Disclosure to public health authorities. PHI may be disclosed without individual authorization to the CDC and to state and local health authorities that are collecting information about the spread of COVID-19. This means a covered entity can disclose PHI to those authorities on an ongoing basis, as needed to report cases of COVID-19 exposure and suspected or confirmed cases of COVID-19. If authorized by the business associate agreement (BAA), a business associate can also make these disclosures to public health authorities on behalf of a covered entity.
Disclosure to persons at risk. Covered entities can disclose PHI without individual authorization to persons at risk of contracting or spreading the virus, but only if a state law (such as a duty-to-notify law) authorizes such disclosures to prevent or control the spread of disease. Before making this type of disclosure, covered entities should carefully consider applicable state laws and regulations.
Disclosure to prevent or lessen a serious threat. The HIPAA privacy rule permits disclosing PHI without individual authorization to others in a position to lessen or prevent a serious imminent threat, if the disclosure is consistent with applicable state laws and regulations. Health professionals typically make this type of disclosure relying on professional judgment about the nature and severity of the public threat.
Minimum necessary limit always applies. Even when PHI disclosure without individual authorization is permissible, covered entities can disclose only the minimum necessary information. Relying on the CDC’s or another public health authority’s statement that the requested information is the minimum necessary is likely reasonable under the circumstances.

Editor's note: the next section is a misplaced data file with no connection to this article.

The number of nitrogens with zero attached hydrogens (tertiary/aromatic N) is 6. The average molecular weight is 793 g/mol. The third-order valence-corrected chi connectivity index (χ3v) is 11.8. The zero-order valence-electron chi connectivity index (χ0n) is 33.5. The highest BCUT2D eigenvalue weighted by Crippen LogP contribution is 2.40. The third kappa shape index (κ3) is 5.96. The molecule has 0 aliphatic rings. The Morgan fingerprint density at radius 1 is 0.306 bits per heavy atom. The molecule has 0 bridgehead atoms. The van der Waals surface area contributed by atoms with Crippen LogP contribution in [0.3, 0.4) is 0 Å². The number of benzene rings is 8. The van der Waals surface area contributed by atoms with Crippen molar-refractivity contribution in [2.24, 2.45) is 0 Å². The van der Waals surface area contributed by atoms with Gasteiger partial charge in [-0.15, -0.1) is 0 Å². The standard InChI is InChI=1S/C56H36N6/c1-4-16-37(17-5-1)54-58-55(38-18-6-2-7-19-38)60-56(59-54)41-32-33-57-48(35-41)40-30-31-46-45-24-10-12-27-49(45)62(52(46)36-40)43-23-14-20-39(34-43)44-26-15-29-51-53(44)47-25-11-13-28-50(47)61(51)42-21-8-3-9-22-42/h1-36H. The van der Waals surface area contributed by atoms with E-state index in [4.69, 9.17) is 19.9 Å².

Disclosures to the media. HIPAA does not permit disclosing PHI to the media without first obtaining written authorization from the individual or an authorized representative.
Besides HIPAA, other laws — like the ADA and state privacy laws — may restrict the disclosure of medical information. Updated EEOC guidance on pandemic preparedness in the workplace and the ADA discusses a variety of situations in which an ADA-covered employer can inquire about employees’ COVID-19 symptoms. The guidance states that any information from those inquiries that an employer receives and maintains is subject to the ADA’s confidentiality rules.
Because public health authorities have acknowledged community spread of COVID-19, examples of reasons why an employer might inquire about COVID-19 during the pandemic emergency — while abiding by ADA confidentiality rules — include: